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How often do you change the oil in your laser tracker?

How often do you change the oil in your laser tracker?A laser tracker provides the ultimate in measurement accuracy. Portable and practical for use in the field, they help many industries ensure quality, safety and efficiency.

However, from time to time, even precise equipment needs verification to ensure that it is still performing within specifications set by the manufacturer (known as MPEs, or Maximum Permissible Errors).

This is exactly why the United States Air Force (AFMetcal) asked NIST to develop an Interim Field Test for laser trackers. That standard became known as IR-8016, the NIST Field Test.

What happens if you DON'T change your oil?

What happens if you drive your car for 30,000 miles without an oil change?

Bad things? Maybe.

Oil is the lifeblood of the combustion engine. It lubricates, dissipates heat and protects the engine. As the oil wears from use and age, it provides less lubrication, less dissipation of heat and less protection of the engine's key components.

What happens if you run your laser tracker all year without an Interim Field Test?

Bad data? Maybe.

3D data is the lifeblood of the laser tracker. And there are several decimal places to the right of zero in that data. It's why you purchase one. Without the "measure twice, cut once" mentality of Interim Field Testing, the accuracy you depend on could be compromised. 

What do laser trackers and oil changes have in common?

  • It takes between 30 minutes and 60 minutes.
  • It assures your equipment is running properly.
  • It provides traceable documentation of your maintenance (see image below).
  • It is necessary for the health of your equipment.

KinAiry Data Image

So, exactly what is an Interim Field Test for a laser tracker?

What is one of the worst things that happens to your laser tracker?

SHIPPING IT! Maybe you're sending it to other plant sites for a job. Or maybe you're sending it back to the OEM for calibration. Isn't it ironic that one of the worst things you can do happens right after the OEM makes certain it is operating within the MPEs?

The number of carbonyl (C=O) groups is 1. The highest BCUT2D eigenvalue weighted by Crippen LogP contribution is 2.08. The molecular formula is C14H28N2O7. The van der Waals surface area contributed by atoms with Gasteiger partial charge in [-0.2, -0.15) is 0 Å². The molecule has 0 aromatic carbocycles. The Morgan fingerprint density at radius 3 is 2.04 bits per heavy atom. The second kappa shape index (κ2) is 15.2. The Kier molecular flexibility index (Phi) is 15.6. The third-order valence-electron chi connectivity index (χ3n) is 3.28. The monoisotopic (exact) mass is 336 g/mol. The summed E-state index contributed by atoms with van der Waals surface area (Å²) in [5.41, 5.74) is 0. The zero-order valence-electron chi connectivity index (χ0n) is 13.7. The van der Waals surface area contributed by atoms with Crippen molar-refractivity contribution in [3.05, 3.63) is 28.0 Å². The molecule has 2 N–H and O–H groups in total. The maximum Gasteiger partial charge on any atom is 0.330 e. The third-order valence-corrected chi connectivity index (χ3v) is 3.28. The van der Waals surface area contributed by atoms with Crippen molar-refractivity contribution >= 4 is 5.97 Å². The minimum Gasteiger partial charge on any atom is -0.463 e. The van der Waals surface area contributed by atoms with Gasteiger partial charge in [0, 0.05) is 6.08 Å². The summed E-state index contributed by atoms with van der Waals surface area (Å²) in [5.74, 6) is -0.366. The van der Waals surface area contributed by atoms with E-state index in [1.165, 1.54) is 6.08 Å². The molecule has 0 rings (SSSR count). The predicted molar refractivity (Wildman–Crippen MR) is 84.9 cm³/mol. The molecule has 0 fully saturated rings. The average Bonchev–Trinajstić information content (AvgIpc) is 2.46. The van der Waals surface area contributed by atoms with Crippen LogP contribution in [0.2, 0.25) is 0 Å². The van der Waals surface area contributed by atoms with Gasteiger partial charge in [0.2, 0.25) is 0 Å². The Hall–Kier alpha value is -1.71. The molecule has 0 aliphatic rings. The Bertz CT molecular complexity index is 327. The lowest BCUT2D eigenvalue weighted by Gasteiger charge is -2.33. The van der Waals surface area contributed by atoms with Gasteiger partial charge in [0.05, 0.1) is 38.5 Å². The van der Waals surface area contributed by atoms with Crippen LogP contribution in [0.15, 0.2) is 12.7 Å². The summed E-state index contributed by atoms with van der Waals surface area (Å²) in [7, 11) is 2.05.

There is a huge difference between throwing a length reference bar down to take a couple of measurements, and actually doing a full volumetric interim field test such as the NIST IR-8016. Why assume your data is correct when you can prove to yourself, and your customers, that it is correct.

The most important benefit of an Interim Field Test is that the results can be used as objective, traceable proof that your laser tracker is performing within the MPEs as published by the OEM.

Additional benefits include:

  1. Get out of jail free card for anyone who challenges the accuracy of your data.
  2. Fewer errors creeping into your work results.
  3. Better sleep knowing your equipment is taking accurate measurements (isn't that why you bought it?)


The point of all of this is to make an "Interim Field Test" for a laser tracker as common as changing the oil in your car. Yes, it is another step you take, but the penalty for NOT doing this is worse … possibly way worse. The truth is that an Interim Field Test may not be mandatory thing for your laser tracker, but you put yourself in serious jeopardy if you don't.

Fortunately, Brunson has developed KinAiry, a system which lets you perform an Interim Field Test in 30 minutes. The accuracy of your data is worth it.

To learn more about how Interim Field Testing for laser trackers can help you get the most reliable data possible, contact us here or give us a call at 877-MEASURE (877-632-7873).


Jim Vaughan
By Jim Vaughan on Feb 4, 2019 3:37:18 PM

Topics: Metrology, calibration, NIST, laser tracker, 3d, measurement, B89, interim field test, verification

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The Brunson blog is designed to be a platform for collaborative exploration in the field of metrology. You can expect to explore new Brunson products, hear from industry professionals invited to be contributing editors, and gain insight from customers who use Brunson products. So if you are one of the chosen few people who understand that Metrology is not a study of the weather, please join us here.